E The Velocity Of Money Has Been Declining In The U.S., But Don’t Worry About It

“Basically, the decline in the velocity of money is due to math rather than economic dysfunction, and it's not necessarily a signal of economic trouble.” (The Independent Market Observer, Feb 9, 2017)

The velocity of money, which is the ratio of GDP to the stock of money, is often regarded as an important indicator of the performance of the economy. In terms of rates of change, the velocity of money is a function of how fast the economy is growing relative to the growth in the money supply. In other words, the velocity of money measures the rate at which money in circulation is used to purchase goods and services.

In the U.S. the velocity of money has been rather unstable and its link to inflation has also been very uncertain.

Of course, part of the problem with understanding the velocity concept relates to measurement issues. That is, what specific money supply indicator should be used in the calculation of the velocity of money?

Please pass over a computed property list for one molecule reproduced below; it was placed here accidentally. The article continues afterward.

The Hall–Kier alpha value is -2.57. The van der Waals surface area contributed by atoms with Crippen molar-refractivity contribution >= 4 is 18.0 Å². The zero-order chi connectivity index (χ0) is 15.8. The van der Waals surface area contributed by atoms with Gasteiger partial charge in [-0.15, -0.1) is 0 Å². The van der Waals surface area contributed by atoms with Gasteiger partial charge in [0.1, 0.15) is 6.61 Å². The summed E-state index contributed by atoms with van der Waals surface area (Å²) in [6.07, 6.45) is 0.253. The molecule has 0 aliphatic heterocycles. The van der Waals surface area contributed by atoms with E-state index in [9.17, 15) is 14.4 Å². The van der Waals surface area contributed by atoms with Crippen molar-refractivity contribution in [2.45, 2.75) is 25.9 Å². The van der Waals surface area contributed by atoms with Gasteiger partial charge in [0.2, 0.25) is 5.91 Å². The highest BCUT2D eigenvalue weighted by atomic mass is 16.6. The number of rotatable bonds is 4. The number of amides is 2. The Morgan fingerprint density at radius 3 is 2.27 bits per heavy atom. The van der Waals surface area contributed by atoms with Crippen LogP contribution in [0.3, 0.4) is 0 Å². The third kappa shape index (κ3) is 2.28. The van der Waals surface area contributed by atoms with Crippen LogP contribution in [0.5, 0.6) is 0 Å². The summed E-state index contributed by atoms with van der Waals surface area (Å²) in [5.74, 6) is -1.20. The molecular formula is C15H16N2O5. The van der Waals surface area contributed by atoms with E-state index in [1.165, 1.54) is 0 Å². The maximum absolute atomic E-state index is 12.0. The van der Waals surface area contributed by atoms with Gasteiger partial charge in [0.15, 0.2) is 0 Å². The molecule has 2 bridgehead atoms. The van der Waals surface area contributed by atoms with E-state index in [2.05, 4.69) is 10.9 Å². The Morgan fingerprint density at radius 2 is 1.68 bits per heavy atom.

In this discussion and in the following chart, we have chosen to focus on the M2 version of the money supply. M2 represents cash in circulation plus saving and checking deposits at the commercial banks.

As noted in a recent Investopedia article (October 20, 2017) and as seen in the following chart, between 1959 and the end of 2007 the velocity of M2 money stock averaged 1.86 with a maximum of 2.21 in 1997 and a minimum of 1.66 in 1964.

Clearly, the Great Recession and its aftermath affected the course of the U.S. velocity of money.

As the following chart illustrates, since 2007 the M2 velocity measure has fallen dramatically as the Federal Reserve massively expanded its balance sheet in order to combat the global financial crisis and to offset world deflationary pressures.

In recent years the Fed stabilized its balance sheet, which seemed to slow the decline in the velocity of money.

(Click on image to enlarge)

Should we worry about a declining velocity of money? The economist answer is that a declining velocity of money is only a problem if it reflects a slowing or a declining U.S. economy.

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Gary Anderson 1 week ago Contributor's comment

Because of IOR reserves are just sitting. Inflation is below normal. Deflationary pressures are not out of the question, right Prof?